NGO Accused of Taking on Maersk Etienne's Rescued Migrants for Pay

maersk tankers
The rescuees aboard Maersk Etienne on the day of the transfer, September 2020 (courtesy Maersk Tankers)

Published Mar 1, 2021 5:52 PM by The Maritime Executive

Prosecutors in the Sicilian city of Ragusa have accused an NGO rescue vessel operator of receiving money in exchange for taking 27 rescued migrants off of a Maersk product tanker last year. 

The vessel in question was the Maersk Etienne, which was stranded off Malta for more than five weeks after Maltese officials refused to allow a group of rescuees to disembark. The tanker's crew saved 27 maritime migrants in the Mediterranean in August 2020, but when she transited to the nearest port of refuge - Valetta - she was turned away. The Maersk Etienne's crew described an increasingly tense atmosphere on board, with the survivors housed in makeshift conditions on a vessel that was never intended to carry passengers. The situation worsened when three of the migrants jumped overboard, requiring another rescue operation. The group also threatened a hunger strike. 

Maersk Tankers made arrangements with NGO Mediterranea Saving Humans for a health assessment for the migrants, taking advantage of the medical team onboard the nearby migrant rescue vessel Mare Jonio. After an assessment, Mare Jonio took all 27 aboard.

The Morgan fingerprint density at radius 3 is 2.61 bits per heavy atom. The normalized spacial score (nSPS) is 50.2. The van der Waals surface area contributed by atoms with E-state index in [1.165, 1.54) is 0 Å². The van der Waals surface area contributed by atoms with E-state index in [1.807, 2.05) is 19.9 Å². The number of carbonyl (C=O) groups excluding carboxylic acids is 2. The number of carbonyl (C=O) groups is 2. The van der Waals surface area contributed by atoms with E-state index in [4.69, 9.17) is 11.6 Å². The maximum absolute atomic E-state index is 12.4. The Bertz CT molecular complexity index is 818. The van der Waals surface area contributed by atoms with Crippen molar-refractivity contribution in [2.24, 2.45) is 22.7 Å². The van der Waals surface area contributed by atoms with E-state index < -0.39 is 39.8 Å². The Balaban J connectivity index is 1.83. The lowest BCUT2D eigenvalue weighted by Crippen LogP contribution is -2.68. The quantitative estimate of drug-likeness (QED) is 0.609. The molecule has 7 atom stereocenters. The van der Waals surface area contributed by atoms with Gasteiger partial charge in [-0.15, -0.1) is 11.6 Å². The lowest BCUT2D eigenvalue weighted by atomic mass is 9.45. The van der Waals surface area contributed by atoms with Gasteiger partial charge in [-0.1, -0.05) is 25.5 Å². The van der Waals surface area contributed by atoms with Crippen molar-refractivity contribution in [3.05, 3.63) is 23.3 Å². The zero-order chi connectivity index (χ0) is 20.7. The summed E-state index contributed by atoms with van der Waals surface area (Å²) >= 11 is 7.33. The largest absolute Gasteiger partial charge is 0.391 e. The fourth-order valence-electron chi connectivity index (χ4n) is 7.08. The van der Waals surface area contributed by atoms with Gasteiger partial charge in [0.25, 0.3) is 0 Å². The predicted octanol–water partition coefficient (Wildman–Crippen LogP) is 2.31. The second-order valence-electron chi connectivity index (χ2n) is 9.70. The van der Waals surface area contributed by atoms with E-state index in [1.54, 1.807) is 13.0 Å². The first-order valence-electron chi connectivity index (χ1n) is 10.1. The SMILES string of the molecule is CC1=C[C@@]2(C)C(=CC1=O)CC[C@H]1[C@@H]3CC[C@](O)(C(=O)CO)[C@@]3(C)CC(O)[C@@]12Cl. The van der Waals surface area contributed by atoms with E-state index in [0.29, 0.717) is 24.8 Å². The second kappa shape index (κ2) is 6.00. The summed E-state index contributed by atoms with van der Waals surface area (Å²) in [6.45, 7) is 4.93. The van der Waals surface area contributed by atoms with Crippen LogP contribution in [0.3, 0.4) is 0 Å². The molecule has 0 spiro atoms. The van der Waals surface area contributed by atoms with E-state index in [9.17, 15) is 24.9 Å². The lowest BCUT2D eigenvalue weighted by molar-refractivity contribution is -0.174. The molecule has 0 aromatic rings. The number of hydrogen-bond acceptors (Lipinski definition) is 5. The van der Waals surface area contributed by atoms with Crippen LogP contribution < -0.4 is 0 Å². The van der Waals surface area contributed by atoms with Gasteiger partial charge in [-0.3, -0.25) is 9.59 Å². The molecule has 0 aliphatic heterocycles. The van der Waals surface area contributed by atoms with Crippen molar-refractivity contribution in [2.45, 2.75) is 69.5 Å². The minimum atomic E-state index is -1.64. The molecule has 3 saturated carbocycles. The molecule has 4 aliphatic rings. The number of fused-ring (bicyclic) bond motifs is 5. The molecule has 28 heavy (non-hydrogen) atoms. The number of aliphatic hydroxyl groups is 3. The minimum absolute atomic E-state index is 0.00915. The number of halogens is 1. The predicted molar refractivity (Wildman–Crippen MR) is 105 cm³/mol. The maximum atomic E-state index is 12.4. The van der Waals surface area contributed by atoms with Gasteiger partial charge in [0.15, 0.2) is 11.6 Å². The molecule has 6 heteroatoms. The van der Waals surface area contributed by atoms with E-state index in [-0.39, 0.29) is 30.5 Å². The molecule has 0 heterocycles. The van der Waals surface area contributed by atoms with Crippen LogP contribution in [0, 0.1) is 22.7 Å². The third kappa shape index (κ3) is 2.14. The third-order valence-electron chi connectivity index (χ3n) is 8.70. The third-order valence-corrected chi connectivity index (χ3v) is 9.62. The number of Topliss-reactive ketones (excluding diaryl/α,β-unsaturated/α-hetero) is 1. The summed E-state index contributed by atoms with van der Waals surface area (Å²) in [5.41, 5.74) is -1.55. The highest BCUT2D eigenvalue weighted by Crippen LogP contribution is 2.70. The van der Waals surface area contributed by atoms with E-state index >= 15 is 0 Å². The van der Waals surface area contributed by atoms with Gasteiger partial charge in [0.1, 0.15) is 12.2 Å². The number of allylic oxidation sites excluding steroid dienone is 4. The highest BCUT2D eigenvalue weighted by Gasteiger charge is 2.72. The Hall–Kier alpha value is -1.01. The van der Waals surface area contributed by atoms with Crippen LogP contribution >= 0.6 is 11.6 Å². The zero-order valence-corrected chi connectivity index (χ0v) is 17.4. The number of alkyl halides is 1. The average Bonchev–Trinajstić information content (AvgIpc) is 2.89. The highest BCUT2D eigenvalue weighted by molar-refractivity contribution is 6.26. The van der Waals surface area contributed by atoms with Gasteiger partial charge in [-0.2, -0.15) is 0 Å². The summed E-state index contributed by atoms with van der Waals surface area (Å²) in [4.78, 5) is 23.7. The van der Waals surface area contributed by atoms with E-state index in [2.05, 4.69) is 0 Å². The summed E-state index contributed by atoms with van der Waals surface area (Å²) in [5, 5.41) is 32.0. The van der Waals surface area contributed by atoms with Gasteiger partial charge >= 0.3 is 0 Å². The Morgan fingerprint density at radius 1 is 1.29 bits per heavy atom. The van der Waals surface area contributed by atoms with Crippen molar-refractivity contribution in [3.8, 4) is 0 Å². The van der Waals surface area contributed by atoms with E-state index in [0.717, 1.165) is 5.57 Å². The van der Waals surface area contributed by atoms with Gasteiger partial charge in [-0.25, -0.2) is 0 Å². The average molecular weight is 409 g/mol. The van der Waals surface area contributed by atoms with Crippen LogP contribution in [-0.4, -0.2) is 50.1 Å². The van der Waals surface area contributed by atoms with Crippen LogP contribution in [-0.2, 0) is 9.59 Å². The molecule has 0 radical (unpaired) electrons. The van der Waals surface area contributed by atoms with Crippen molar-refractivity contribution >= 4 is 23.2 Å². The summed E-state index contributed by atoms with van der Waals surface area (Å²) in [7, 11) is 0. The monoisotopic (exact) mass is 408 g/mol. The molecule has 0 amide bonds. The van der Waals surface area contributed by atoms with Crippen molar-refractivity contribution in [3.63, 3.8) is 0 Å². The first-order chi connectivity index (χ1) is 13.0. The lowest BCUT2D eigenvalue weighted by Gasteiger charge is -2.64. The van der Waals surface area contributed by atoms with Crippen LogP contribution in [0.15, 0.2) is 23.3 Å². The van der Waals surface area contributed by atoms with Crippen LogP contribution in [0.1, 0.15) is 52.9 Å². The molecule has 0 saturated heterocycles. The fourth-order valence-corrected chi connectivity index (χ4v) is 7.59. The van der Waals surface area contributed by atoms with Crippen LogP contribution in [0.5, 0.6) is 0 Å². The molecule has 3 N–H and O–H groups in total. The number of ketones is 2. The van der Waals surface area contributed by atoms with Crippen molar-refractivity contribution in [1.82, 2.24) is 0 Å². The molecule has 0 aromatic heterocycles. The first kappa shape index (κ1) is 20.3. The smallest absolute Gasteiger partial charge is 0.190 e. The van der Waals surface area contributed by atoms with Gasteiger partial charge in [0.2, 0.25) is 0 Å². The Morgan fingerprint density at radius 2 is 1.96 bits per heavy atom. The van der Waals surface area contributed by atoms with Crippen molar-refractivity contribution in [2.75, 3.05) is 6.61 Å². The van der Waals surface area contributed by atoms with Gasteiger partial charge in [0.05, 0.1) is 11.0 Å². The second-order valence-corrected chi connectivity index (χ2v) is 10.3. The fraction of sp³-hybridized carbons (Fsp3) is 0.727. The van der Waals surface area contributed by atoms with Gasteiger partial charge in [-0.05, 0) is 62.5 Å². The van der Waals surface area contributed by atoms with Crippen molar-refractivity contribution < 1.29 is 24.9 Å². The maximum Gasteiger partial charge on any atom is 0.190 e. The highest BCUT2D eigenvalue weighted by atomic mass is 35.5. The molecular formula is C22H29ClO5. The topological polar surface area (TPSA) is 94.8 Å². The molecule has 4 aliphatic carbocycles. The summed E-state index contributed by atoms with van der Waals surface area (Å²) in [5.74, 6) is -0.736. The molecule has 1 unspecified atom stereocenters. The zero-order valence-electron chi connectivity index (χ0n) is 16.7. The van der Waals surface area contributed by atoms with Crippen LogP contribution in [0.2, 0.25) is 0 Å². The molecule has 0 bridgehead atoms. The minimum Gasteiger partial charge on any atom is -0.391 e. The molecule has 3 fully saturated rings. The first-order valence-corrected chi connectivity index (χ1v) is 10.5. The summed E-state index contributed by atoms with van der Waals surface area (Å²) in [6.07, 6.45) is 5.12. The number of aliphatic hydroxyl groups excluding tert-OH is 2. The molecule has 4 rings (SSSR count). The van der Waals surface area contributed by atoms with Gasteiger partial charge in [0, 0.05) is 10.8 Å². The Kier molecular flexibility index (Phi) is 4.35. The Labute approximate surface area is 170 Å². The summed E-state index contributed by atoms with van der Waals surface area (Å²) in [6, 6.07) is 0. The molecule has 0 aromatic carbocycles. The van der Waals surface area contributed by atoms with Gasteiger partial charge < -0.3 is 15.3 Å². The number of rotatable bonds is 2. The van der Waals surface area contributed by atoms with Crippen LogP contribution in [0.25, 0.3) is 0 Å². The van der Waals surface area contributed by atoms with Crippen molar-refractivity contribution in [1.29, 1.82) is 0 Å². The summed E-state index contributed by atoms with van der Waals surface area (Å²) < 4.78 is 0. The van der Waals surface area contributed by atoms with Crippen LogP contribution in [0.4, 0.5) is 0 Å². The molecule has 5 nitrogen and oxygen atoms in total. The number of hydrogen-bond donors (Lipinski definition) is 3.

“We are relieved and grateful. The rescued persons can now finally get the medical care they need and our crew can continue their voyage safely," said Tommy Thomassen, the chief technical officer for Maersk Tankers, in a statement after the transfer. 

Afterwards, the Maltese government followed the same protocol and refused to allow Mare Jonio to enter port. Instead, she transited to Pozzallo, Sicily, where she offloaded all 27 migrants into Italian custody. 

Pozzallo falls within the jurisdiction of the Ragusa public prosecutor's office. In a statement Monday, the prosecutor alleged that the migrant transfer occured “after the conclusion of an agreement of a commercial nature between the owners of the two ships, by virtue of which . . . the Mare Jonio received a large sum as consideration." Four people connected to the legal owner of the Mare Jonio are under investigation. 

In a series of raids on Monday morning, dozens of police officers executed search warrants around Italy, targeting Mediterranea's employees' homes, offices, and its ship. In a statement, the NGO denied any wrongdoing and said that the allegations will "melt like snow under the sun."

"The charges are serious but the real target is the civil rescue operation at sea that Mediterranea has carried out since 2018," the NGO responded. "What happened today is a true and real 'judiciary theorem' in which the activities of search and rescue are assumed to be prearranged as profit-making schemes. This hypothesis so contrived that the primary and true objective of this operation is obvious: to create 'a mud slinging machine.'"

The controversy does not appear to have slowed Mediterranea's operations: it is commissioning a new vessel this spring to take on Mare Jonio's migrant rescue activities, and it is actively recruiting new crewmembers.